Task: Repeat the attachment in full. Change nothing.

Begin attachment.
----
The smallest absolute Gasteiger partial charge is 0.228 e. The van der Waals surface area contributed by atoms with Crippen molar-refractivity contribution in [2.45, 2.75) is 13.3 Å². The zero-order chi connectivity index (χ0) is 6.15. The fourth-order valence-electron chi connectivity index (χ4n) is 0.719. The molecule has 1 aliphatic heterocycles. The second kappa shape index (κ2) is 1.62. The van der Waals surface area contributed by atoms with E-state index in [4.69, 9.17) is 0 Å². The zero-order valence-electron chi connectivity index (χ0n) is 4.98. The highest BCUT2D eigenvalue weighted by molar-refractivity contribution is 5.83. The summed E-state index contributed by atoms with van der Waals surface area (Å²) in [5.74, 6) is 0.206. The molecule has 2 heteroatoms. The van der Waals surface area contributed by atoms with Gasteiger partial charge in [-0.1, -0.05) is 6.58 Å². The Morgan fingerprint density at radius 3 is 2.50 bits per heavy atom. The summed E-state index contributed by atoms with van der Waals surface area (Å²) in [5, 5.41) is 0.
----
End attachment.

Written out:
The smallest absolute Gasteiger partial charge is 0.228 e. The van der Waals surface area contributed by atoms with Crippen molar-refractivity contribution in [2.45, 2.75) is 13.3 Å². The zero-order chi connectivity index (χ0) is 6.15. The fourth-order valence-electron chi connectivity index (χ4n) is 0.719. The molecule has 1 aliphatic heterocycles. The second kappa shape index (κ2) is 1.62. The van der Waals surface area contributed by atoms with E-state index in [4.69, 9.17) is 0 Å². The zero-order valence-electron chi connectivity index (χ0n) is 4.98. The highest BCUT2D eigenvalue weighted by molar-refractivity contribution is 5.83. The summed E-state index contributed by atoms with van der Waals surface area (Å²) in [5.74, 6) is 0.206. The molecule has 2 heteroatoms. The van der Waals surface area contributed by atoms with Gasteiger partial charge in [-0.1, -0.05) is 6.58 Å². The Morgan fingerprint density at radius 3 is 2.50 bits per heavy atom. The summed E-state index contributed by atoms with van der Waals surface area (Å²) in [5, 5.41) is 0.